According to the 2022 data breach report by IBM the average cost of a data breach has reached a record high of $4.35 million. Data breaches can have a severe and lasting impact on your company, cause significant financial losses and can also result in damage to your company’s reputation. To successfully fight against cyberattacks, it's important that you make cybersecurity awareness and prevention part of your culture as 95% of cybersecurity breaches are caused by human error. In this blogpost we talk about what a data breach is, what the different types of cyberattacks are that can constitute a data breach and how you can minimize the risk of this happening in your company.
What is a data breach?
A data can breach happen if you accidently share sensitive data with the wrong recipient or when information is stolen or taken from a system without the knowledge or authorization of the system’s owner. Both small and large organisations can suffer from data breaches which means it can happen to you and your organisation. Although much of the news coverage focuses on larger companies, 60 percent of targeted attacks impact small-to-medium-sized organizations. Data breaches that happen in small companies rarely make headline news, but they have severe consequences for those involved.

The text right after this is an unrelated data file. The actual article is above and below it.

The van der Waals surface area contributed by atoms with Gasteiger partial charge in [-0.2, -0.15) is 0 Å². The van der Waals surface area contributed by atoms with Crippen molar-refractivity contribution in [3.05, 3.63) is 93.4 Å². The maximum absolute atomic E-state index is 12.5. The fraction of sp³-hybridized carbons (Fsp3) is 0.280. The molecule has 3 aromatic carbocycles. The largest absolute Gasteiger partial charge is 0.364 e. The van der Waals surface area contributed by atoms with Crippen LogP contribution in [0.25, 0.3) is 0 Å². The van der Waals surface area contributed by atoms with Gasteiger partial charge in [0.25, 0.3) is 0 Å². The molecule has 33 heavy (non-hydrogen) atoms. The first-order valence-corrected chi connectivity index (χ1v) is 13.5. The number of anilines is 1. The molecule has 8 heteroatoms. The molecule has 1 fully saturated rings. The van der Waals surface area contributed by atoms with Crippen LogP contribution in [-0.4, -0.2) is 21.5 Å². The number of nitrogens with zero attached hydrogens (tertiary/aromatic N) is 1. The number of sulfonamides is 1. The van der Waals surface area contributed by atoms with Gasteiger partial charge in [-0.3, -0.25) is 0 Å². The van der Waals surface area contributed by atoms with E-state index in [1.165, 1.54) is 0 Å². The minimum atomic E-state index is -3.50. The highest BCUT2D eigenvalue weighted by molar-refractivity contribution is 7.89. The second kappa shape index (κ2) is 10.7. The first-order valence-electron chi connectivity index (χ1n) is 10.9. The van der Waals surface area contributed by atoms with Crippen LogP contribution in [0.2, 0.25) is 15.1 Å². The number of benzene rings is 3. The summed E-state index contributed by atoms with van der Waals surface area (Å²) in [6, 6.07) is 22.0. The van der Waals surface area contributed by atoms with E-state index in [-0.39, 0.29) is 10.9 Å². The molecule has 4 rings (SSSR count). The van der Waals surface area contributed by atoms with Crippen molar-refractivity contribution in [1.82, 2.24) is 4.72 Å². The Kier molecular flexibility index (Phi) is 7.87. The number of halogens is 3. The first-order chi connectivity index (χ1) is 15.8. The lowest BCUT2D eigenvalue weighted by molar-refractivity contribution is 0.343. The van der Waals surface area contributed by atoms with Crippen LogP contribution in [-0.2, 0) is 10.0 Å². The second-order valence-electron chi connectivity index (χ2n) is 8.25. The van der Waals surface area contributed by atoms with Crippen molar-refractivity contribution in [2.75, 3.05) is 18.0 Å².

Types of data breaches
Data breaches can vary in seriousness, and do not all threaten your privacy in the same way. For example, if an employee was to leave behind some files in a coffee shop, chances are that someone would either find a way to return the files or get rid of them. In either case the damage will most likely be minimal, but it will be considered a data breach nonetheless and must be treated as one. However, the same cannot be said for data breaches that are caused as a result of a sophisticated attack carried out by a cybercriminal, the damages in such cases are much greater leading to serious consequences.
So what are the different types of data breaches you should be aware of? Read on, and we’ll discuss the most common types and how they can affect your business.
Phishing is often an attempt to steal company data by getting you to reveal personal information
Phishing is a term that most of us are familiar with, and we know that there are a few different types of phishing including spear phishing, whaling, pharming, smishing and vishing. While there are differences in how each of these cyberattacks are carried out, they share one thing in common which is that they can all lead to a data breach. An attacker's reasons for a phishing attack vary but usually the aim is to steal personal information and they do this by using social engineering tactics and creating a sense of emergency. Once the cybercriminal gains access to your network, they are free to extract data to either sell it, publish it or hold it for a ransom. Regardless of what the cybercriminal chooses to do with the stolen information, a data breach has taken place.
How to reduce the risks of phishing attacks